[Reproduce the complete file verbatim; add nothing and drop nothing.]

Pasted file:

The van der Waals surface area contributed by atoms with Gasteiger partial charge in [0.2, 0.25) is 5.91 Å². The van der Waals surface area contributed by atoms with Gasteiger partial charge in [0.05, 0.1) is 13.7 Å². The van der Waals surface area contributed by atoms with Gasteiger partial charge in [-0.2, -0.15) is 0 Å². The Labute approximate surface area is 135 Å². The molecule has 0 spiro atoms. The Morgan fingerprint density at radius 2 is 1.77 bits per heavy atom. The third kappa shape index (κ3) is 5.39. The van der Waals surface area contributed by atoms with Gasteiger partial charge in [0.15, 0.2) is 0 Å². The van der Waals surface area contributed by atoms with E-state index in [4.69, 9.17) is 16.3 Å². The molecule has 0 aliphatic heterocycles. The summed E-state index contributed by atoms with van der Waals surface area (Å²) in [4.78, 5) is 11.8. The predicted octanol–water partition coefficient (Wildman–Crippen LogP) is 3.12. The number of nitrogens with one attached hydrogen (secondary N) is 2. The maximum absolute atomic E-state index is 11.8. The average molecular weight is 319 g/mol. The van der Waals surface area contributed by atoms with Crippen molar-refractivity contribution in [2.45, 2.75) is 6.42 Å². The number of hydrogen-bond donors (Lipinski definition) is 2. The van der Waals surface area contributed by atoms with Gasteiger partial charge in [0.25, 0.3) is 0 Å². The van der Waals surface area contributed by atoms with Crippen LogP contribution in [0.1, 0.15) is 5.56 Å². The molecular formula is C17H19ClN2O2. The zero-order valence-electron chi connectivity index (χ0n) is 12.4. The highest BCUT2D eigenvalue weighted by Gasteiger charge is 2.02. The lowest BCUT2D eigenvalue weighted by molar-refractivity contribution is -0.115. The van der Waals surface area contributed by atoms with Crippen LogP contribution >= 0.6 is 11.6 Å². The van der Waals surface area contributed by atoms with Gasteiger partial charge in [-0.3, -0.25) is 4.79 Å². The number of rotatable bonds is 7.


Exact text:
The van der Waals surface area contributed by atoms with Gasteiger partial charge in [0.2, 0.25) is 5.91 Å². The van der Waals surface area contributed by atoms with Gasteiger partial charge in [0.05, 0.1) is 13.7 Å². The van der Waals surface area contributed by atoms with Gasteiger partial charge in [-0.2, -0.15) is 0 Å². The Labute approximate surface area is 135 Å². The molecule has 0 spiro atoms. The Morgan fingerprint density at radius 2 is 1.77 bits per heavy atom. The third kappa shape index (κ3) is 5.39. The van der Waals surface area contributed by atoms with Gasteiger partial charge in [0.15, 0.2) is 0 Å². The van der Waals surface area contributed by atoms with E-state index in [4.69, 9.17) is 16.3 Å². The molecule has 0 aliphatic heterocycles. The summed E-state index contributed by atoms with van der Waals surface area (Å²) in [4.78, 5) is 11.8. The predicted octanol–water partition coefficient (Wildman–Crippen LogP) is 3.12. The number of nitrogens with one attached hydrogen (secondary N) is 2. The maximum absolute atomic E-state index is 11.8. The average molecular weight is 319 g/mol. The van der Waals surface area contributed by atoms with Crippen molar-refractivity contribution in [2.45, 2.75) is 6.42 Å². The number of hydrogen-bond donors (Lipinski definition) is 2. The van der Waals surface area contributed by atoms with Gasteiger partial charge in [0.25, 0.3) is 0 Å². The van der Waals surface area contributed by atoms with Crippen LogP contribution in [0.1, 0.15) is 5.56 Å². The molecular formula is C17H19ClN2O2. The zero-order valence-electron chi connectivity index (χ0n) is 12.4. The highest BCUT2D eigenvalue weighted by Gasteiger charge is 2.02. The lowest BCUT2D eigenvalue weighted by molar-refractivity contribution is -0.115. The van der Waals surface area contributed by atoms with Crippen LogP contribution >= 0.6 is 11.6 Å². The van der Waals surface area contributed by atoms with Gasteiger partial charge in [-0.3, -0.25) is 4.79 Å². The number of rotatable bonds is 7.